Brevard County Resident and AAU First Vice President Rusty Buchanan Living His Olympic Dream
By Space Coast Daily // March 28, 2018
2014 Space Cost Sports Hall of Fame inductee
ABOVE VIDEO: A Brevard County sports tourism pioneer for 25 years, Rusty Buchanan’s company Space Coast Sports Promotions attracted sports teams of all kinds, which spent millions of dollars in Brevard. He hosted hundreds of events, including one of the largest amateur athletic events in the history of amateur games – the 1994 Junior Olympic Games – which featured 10,500 athletes.
BREVARD COUNTY, FLORIDA – Brevard County resident and First Vice President of the Amateur Athletic Union Rusty Buchanan is living his Olympic dream.
Through unwavering persistence and passionate dedication to amateur sports, Buchanan has achieved his Olympic dream – though perhaps not the way he would have expected.
Buchanan was honored as a 2014 Space Cost Sports Hall of Fame inductee as Brevard’s sports tourism pioneer.
For 25 years, Buchanan’s company, Space Coast Sports Promotions, attracted sports teams of all kinds, which spent millions of dollars in Brevard. He hosted hundreds of events, including one of the largest amateur athletic events in the history of amateur games – the 1994 Junior Olympic Games – which featured 10,500 athletes.
ACCOMPLISHED ATHLETE IN HIS OWN RIGHT
In the mid-1970s, Buchanan, one of the most successful hurdlers in North America, fell just short of his ultimate goal of competing for Team USA on the grandest stage.
A string of bad luck, including the U.S. boycott in 1980 and an injured knee that ended his career, kept Buchanan out of the Games as an athlete.
But, through unwavering persistence and passionate dedication to amateur sports, Buchanan has achieved his Olympic dream – perhaps not the way he would have expected.
“I have always been a half-step off,” Buchanan said. “Now, I’m right in the middle of it.”
It was February 27, 2010. Buchanan, AAU First Vice President, stood with decorated U.S. bobsledder Steve Holcomb at Whistler Medals Plaza in Vancouver.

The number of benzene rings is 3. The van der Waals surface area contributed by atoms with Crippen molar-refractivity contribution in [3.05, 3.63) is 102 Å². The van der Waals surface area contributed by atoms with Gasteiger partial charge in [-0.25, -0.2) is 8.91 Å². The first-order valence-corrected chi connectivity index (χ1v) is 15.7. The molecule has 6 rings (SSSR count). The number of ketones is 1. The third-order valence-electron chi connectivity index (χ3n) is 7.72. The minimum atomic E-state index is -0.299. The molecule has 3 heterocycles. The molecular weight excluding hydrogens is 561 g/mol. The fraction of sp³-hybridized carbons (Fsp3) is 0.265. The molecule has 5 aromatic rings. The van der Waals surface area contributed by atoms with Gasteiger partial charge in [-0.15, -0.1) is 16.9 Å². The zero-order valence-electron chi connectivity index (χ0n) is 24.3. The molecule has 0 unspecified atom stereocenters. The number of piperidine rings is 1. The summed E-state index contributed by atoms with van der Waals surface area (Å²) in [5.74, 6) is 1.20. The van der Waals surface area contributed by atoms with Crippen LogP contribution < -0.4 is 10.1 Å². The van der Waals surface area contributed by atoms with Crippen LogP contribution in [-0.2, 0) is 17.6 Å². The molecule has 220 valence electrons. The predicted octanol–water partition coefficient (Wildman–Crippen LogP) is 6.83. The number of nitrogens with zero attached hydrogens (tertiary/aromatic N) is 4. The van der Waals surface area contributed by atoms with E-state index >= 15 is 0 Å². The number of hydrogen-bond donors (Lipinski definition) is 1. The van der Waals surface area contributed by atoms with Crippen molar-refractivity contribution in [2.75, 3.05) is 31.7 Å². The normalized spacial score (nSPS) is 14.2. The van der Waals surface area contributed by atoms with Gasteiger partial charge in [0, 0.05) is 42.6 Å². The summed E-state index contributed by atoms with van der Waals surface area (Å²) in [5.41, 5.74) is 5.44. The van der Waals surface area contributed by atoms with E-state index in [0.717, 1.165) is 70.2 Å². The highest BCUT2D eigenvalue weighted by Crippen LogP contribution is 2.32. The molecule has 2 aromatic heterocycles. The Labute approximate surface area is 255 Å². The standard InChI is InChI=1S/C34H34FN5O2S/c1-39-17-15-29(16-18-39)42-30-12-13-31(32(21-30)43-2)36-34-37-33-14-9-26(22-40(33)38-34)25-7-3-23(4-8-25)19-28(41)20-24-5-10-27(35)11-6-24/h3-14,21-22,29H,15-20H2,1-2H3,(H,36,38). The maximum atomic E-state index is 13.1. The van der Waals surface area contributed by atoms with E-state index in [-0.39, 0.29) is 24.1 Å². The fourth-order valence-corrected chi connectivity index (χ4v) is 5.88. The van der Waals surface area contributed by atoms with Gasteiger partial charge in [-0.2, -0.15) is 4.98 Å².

Holcomb and his teammates Justin Olsen, Steve Mesler and Curt Tomasevicz had just received their gold medals after sliding to a four-man bobsled crown earlier that day, ending a 62-year gold medal drought for the United States in that event.
Holcomb, perhaps the most notable American to ever compete in the sport, would go on to earn a bronze medal in both the two-man and four-man bobsled in the 2014 Games in Sochi.
He and brakeman Steve Langton ended yet another 62-year American drought in the Olympic two-man competition. Tomasevicz earned another bronze medal in 2014 and Olsen has an opportunity to medal in this year’s competition.
And there was Buchanan, a former track star with the dream of competing for his country, snuggled into his grey bubble coat with Team USA and the five Olympic rings emblazoned across his heart.
“This is pretty cool,” Buchanan thought at the time. “I feel like I’m a part of something.”
It has been nearly 30 years and Buchanan can still recite, almost word for word, the statement from President Jimmy Carter:
I can’t say at this moment what other nations will not go to the Summer Olympics in Moscow. Ours will not go. I say that not with any equivocation; the decision has been made.
Buchanan had trained his entire life for an opportunity to compete for the United States in the Olympic Games. He was an accomplished hurdler at North Carolina State who ran toe-to-toe with some of the most successful athletes in the sport. He ran toe-to-toe with the likes of Renaldo Nehemiah, Charlie Roberson, Edwin Moses and Mike Shine on a regular basis.
It was a competitive time to specialize in hurdles.
“I remember all these guys coming in and thinking ‘Where are all these hurdlers coming from?” Buchanan said. “And they were all racing against me just about every race.”
Prior to the 1980 Olympic Trials, Buchanan added the decathlon to his repertoire of events. Training alongside future Olympian John Crist as assistant coaches at North Carolina State, Buchanan was on pace to qualify – and even challenge – Crist at the Trials.